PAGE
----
Our pleasure is all the greater that it should be Mr. Collins who won this award of which we can all be proud, for no better sample of a true fancier could be found. Joining us as long ago as 1946, he has always accorded us the fullest support yet without achieving any special distinction. At this year’s Club Show he travelled all the way down from King’s Lynn, leaving immediately he came off duty, (Mr. Collins works on the Railway) and returned in the afternoon again to go on duty almost at once! (13)
It was typical of the man that, amidst all the congratulations on his win, he pointed to Miss Branch and said “There’s the young lady who supplied me with the stock from which I bred the winner”. A nice unselfish gesture. Again, congratulations Mr. Collins!”
Two worthy tributes and a generous acknowledgement; they show the Lizard fancy at its best. I have deliberately resisted the temptation of describing the 1950s as “the good old days”, but we can see here the spirit of friendly competition and mutual respect that we can still enjoy in 2020. It was also the decade that created the framework by which the LCA still operates today. The legacy of the 1950s lives on.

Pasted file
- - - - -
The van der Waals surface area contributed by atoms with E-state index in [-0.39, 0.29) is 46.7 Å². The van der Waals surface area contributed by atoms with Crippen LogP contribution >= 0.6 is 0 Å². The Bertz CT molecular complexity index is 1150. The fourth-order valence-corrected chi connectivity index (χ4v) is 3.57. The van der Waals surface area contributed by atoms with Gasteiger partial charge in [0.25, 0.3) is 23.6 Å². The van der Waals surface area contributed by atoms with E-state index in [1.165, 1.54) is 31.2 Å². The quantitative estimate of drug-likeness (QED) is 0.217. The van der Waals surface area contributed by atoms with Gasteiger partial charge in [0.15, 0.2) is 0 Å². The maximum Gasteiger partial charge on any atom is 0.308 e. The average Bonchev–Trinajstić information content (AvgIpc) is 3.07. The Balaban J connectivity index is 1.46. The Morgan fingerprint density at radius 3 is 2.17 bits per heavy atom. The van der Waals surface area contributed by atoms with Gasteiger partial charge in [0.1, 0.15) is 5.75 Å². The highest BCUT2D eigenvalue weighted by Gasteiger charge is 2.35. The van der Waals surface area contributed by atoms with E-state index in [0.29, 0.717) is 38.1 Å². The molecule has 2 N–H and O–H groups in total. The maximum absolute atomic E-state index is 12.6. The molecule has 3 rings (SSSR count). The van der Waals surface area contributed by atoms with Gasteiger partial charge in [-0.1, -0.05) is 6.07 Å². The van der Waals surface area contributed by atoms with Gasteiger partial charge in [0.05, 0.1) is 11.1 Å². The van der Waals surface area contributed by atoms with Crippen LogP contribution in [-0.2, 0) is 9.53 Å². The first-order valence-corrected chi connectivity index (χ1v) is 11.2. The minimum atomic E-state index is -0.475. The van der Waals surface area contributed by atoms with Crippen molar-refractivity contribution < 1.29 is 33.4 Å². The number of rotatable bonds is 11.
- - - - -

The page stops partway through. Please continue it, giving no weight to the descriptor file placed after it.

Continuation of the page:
- Most of the information for this article has been derived from the Scott Archive, but I would also like to thank Paul Dodds for his generous donation of Cage Birds collected by his father in law, Frederick Quatermaine, in 1952 and 1953.
- The show’s official name changed to the “National Exhibition of Cage and Aviary Birds” when Cage Birds, its principal sponsor, changed its title.
- “The Years of Progress” published in The Lizard Canary Fancy, Vol 1, No 9, March 1958. The article is unsigned, but was almost certainly written by the LCA’s General Secretary, Terry Dodwell, who was also editor of The Lizard Canary Fancy.
- “The first twenty five years” by John Scott, Lizard News autumn edition, 1995.
- John Scott joined the LCA, in partnership with his father, in 1946.
- A history of the National Exhibition and its venues can be found here.
- No balance sheet was presented in the first four years either. “The Years of Progress” as (2) above.
- “The Years of Progress” as (2) above.
- The administration of the LCA was divided between two committees known as the North and South Sections. This arrangement continued until a decision was taken at the 1959 AGM to revert to a single national committee known as the Council of Management.
- The Club Show was usually held in conjunction with various CBS shows until the LCA Classic was established in 1992.
- I find it intriguing that Eric Southwick never claimed the credit for his victory in 1957. He emigrated to Canada in the 1960s.
- Bill Davis came close, with another broken cap gold cock, which was awarded Third Best Canary in 1999.
- “Congratulations Mr. Collins!” The Lizard Canary Fancy, Vol 1, No 9, March 1958.
- Mr. Collins’ career echoes that of a much better known Lizard fancier who worked on the railways: Stan Bolton.